Adult Education Archive

Three months of Adult Education classes and recordings. Contact the office for earlier classes.

August 2019

August 11 | Jim McPherson

Political and Constitutional Crises in Historical Perspective, Pt. 2

Jim McPherson returns to continue his analysis of times of existential crisis in American history. If you missed Part One on July 21, he will summarize and then continue with the twentieth century. There is so much to cover in this riveting history – you don’t want to miss this special addition to our Adult Education schedule.

[Recording will be posted soon.]

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August 4 | Cecelia Hodges, Noel Werner & Friends

Before Thy Throne of Grace: A Celebration of Spirituals and Poetry

Come enjoy the liberating power and uplift of African-American spirituals, interspersed with readings from a classic of American poetry, God’s Trombones: Seven Negro Sermons in Verse, by James Weldon Johnson. Best known as the author of “Lift Every Voice and Sing,” Johnson was also an author, educator, lawyer, poet, diplomat, newspaper columnist, songwriter and civil rights activist. In 1927, he wrote and published God’s Trombones as a tribute to the old-time preachers he had heard in his childhood. Noel has paired dramatic readings of the poems by Cecelia Hodges with spirituals which we will sing together in response to hearing these engaging and inspiring verses.

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JULY 2019

July 28 | Keith Whittington

Are We in a Constitutional Crisis?

American political rhetoric is increasingly filled with cries of constitutional crisis. What does constitutional crisis even mean, and how would we know if we were in one? When does political dysfunction, disagreement and scandal signal more fundamental problems with the constitutional order, and what are the dangers of declaring a crisis prematurely?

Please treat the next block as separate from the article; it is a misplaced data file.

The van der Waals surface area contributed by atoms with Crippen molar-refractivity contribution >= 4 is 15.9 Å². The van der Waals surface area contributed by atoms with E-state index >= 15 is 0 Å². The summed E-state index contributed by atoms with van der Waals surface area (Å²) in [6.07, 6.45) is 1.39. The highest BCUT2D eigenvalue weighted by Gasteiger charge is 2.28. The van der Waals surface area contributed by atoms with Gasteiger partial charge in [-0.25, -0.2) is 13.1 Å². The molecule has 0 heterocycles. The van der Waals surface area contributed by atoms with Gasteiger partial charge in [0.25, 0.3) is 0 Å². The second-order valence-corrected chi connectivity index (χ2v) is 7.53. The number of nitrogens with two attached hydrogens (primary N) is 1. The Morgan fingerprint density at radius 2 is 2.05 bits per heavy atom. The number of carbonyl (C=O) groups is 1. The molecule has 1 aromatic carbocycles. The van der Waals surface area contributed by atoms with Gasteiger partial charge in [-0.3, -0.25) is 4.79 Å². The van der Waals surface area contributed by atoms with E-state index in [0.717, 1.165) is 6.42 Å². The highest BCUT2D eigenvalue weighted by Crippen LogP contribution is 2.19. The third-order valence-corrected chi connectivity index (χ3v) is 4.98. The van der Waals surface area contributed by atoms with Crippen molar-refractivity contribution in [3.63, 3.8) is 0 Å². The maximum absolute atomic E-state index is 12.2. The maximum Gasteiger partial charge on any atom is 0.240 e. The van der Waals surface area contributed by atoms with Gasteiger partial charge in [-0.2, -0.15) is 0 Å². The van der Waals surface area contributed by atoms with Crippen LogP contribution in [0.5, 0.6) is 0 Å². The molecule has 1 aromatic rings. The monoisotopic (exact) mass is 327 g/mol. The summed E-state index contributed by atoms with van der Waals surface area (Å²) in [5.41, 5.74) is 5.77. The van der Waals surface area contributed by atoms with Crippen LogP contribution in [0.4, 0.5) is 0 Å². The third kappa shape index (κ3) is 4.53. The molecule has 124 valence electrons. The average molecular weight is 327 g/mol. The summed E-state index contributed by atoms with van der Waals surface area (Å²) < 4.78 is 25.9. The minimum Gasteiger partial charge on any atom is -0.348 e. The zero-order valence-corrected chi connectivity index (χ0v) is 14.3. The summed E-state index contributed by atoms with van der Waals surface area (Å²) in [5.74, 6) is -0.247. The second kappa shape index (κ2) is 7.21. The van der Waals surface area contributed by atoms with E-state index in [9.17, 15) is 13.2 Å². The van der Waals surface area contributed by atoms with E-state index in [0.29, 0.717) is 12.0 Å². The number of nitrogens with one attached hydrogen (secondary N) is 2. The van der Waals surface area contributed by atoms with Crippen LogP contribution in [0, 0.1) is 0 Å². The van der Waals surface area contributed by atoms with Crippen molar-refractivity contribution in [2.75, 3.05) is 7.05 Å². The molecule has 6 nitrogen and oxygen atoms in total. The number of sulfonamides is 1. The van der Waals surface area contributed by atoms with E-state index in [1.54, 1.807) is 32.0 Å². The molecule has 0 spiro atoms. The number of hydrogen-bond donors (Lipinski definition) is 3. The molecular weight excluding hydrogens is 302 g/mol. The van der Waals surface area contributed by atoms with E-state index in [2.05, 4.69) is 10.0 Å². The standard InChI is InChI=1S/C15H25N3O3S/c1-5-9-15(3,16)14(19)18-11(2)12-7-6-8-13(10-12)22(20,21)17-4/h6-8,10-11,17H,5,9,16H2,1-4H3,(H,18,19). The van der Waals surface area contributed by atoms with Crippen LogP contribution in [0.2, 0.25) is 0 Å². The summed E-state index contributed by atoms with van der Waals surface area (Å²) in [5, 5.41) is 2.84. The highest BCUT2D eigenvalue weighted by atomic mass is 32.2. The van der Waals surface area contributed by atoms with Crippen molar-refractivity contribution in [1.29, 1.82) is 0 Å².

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July 21 | Jim McPherson

Political and Constitutional Crises in Historical Perspective

In the midst of a political crisis, people tend to think nothing could be worse. Join us for a look back at previous occasions in American history when democracy, or even national survival, was threatened, perhaps an even greater threat than today.

This session was not recorded.

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July 14 | Larry Stratton

Storm Center Report: Ethical Reflections on the US Supreme Court’s 2018-19 Term

Justice Oliver Wendell Holmes once observed that the U.S. Supreme Court is a “storm center” of political controversy. This session will focus on several of the U.S. Supreme Court’s decisions including: census questions about citizenship; the constitutional status of religious symbols on public memorials; gerrymandering of legislative districts; out-of-state wine purchases; double jeopardy in state and federal prosecutions; and other critical cases.

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July 7 | Rhodri Lewis

Shakespeare and the Bible

Writing before the publication of the King James Version of the Bible, William Shakespeare relied for the most part on the Geneva Bible. Rather than turning to scripture as a source of truth or meaning as earlier dramatists did, we find him treating scripture like any other source. Come learn how Shakespeare explores the tensions about the authority of scripture that dominated so much of public life in the century after Martin Luther posted his 95 Theses.

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JUNE 2019

June 30 | Paul Rorem

An Introduction to St. Augustine’s Confessions

The Confessions of St. Augustine, one of the most influential books of the Christian tradition, recalls important events of the author’s life, including: life with his devoutly Christian mother in rural 4th century Algeria; his struggles with human desires, his eventual renunciation of secular ambitions and marriage; and the recovery of his Christian faith.

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June 16 | Eileen Reeves

Galileo on Science and Scripture

In 1615 Galileo Galilei’s Letter to the Grand Duchess Cristina argued for the compatibility of science and scripture, or at least for the relative autonomy of each body of knowledge. Come learn more about Galileo’s treatise and discuss the various ways in which the relationship of science and scripture is treated in the present day.

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